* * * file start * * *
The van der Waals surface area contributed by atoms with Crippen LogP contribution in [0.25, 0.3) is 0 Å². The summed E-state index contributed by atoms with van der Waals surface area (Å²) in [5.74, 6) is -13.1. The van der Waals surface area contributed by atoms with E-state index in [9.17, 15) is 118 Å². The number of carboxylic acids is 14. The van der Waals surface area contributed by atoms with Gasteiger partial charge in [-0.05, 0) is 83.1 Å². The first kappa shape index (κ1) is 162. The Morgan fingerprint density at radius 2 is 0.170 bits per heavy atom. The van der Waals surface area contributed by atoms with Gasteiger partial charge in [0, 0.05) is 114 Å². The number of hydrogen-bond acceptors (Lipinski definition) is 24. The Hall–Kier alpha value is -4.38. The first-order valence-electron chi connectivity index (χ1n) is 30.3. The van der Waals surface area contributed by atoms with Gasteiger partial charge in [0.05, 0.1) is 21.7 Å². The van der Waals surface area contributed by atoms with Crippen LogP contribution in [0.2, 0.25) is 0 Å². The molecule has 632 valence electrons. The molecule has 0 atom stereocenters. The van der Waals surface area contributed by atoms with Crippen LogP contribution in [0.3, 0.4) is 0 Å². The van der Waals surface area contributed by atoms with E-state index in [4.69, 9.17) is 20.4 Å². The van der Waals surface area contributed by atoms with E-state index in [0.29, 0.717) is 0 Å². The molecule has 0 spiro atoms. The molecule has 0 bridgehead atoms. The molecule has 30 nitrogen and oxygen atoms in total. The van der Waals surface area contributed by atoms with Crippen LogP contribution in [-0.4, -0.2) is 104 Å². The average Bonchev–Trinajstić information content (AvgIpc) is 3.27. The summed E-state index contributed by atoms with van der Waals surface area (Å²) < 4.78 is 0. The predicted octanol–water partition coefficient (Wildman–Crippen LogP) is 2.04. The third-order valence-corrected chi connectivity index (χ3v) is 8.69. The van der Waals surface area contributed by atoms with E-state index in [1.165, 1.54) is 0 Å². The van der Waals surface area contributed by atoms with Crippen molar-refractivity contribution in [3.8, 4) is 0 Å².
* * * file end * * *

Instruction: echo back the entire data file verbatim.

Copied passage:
The van der Waals surface area contributed by atoms with Crippen LogP contribution in [0.25, 0.3) is 0 Å². The summed E-state index contributed by atoms with van der Waals surface area (Å²) in [5.74, 6) is -13.1. The van der Waals surface area contributed by atoms with E-state index in [9.17, 15) is 118 Å². The number of carboxylic acids is 14. The van der Waals surface area contributed by atoms with Gasteiger partial charge in [-0.05, 0) is 83.1 Å². The first kappa shape index (κ1) is 162. The Morgan fingerprint density at radius 2 is 0.170 bits per heavy atom. The van der Waals surface area contributed by atoms with Gasteiger partial charge in [0, 0.05) is 114 Å². The number of hydrogen-bond acceptors (Lipinski definition) is 24. The Hall–Kier alpha value is -4.38. The first-order valence-electron chi connectivity index (χ1n) is 30.3. The van der Waals surface area contributed by atoms with Gasteiger partial charge in [0.05, 0.1) is 21.7 Å². The van der Waals surface area contributed by atoms with Crippen LogP contribution in [0.2, 0.25) is 0 Å². The molecule has 632 valence electrons. The molecule has 0 atom stereocenters. The van der Waals surface area contributed by atoms with Crippen LogP contribution in [0.3, 0.4) is 0 Å². The van der Waals surface area contributed by atoms with E-state index in [4.69, 9.17) is 20.4 Å². The van der Waals surface area contributed by atoms with E-state index in [0.29, 0.717) is 0 Å². The molecule has 0 spiro atoms. The molecule has 0 bridgehead atoms. The molecule has 30 nitrogen and oxygen atoms in total. The van der Waals surface area contributed by atoms with Crippen LogP contribution in [-0.4, -0.2) is 104 Å². The average Bonchev–Trinajstić information content (AvgIpc) is 3.27. The summed E-state index contributed by atoms with van der Waals surface area (Å²) < 4.78 is 0. The predicted octanol–water partition coefficient (Wildman–Crippen LogP) is 2.04. The third-order valence-corrected chi connectivity index (χ3v) is 8.69. The van der Waals surface area contributed by atoms with E-state index in [1.165, 1.54) is 0 Å². The van der Waals surface area contributed by atoms with Crippen molar-refractivity contribution in [3.8, 4) is 0 Å².